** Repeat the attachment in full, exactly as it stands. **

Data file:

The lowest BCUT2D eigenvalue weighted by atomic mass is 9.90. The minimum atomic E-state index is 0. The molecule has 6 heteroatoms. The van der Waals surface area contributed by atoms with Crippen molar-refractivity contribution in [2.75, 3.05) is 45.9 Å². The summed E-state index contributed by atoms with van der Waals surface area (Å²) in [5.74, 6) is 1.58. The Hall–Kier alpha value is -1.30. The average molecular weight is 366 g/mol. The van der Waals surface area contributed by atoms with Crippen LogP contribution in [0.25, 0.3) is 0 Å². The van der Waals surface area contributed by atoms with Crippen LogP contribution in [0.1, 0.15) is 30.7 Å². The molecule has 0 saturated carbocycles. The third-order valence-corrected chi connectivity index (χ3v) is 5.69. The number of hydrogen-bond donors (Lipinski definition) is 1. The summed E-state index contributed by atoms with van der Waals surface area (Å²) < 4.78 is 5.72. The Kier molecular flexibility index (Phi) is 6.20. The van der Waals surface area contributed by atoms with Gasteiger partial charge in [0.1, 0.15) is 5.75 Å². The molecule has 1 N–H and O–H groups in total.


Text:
The lowest BCUT2D eigenvalue weighted by atomic mass is 9.90. The minimum atomic E-state index is 0. The molecule has 6 heteroatoms. The van der Waals surface area contributed by atoms with Crippen molar-refractivity contribution in [2.75, 3.05) is 45.9 Å². The summed E-state index contributed by atoms with van der Waals surface area (Å²) in [5.74, 6) is 1.58. The Hall–Kier alpha value is -1.30. The average molecular weight is 366 g/mol. The van der Waals surface area contributed by atoms with Crippen LogP contribution in [0.25, 0.3) is 0 Å². The van der Waals surface area contributed by atoms with Crippen LogP contribution in [0.1, 0.15) is 30.7 Å². The molecule has 0 saturated carbocycles. The third-order valence-corrected chi connectivity index (χ3v) is 5.69. The number of hydrogen-bond donors (Lipinski definition) is 1. The summed E-state index contributed by atoms with van der Waals surface area (Å²) < 4.78 is 5.72. The Kier molecular flexibility index (Phi) is 6.20. The van der Waals surface area contributed by atoms with Gasteiger partial charge in [0.1, 0.15) is 5.75 Å². The molecule has 1 N–H and O–H groups in total.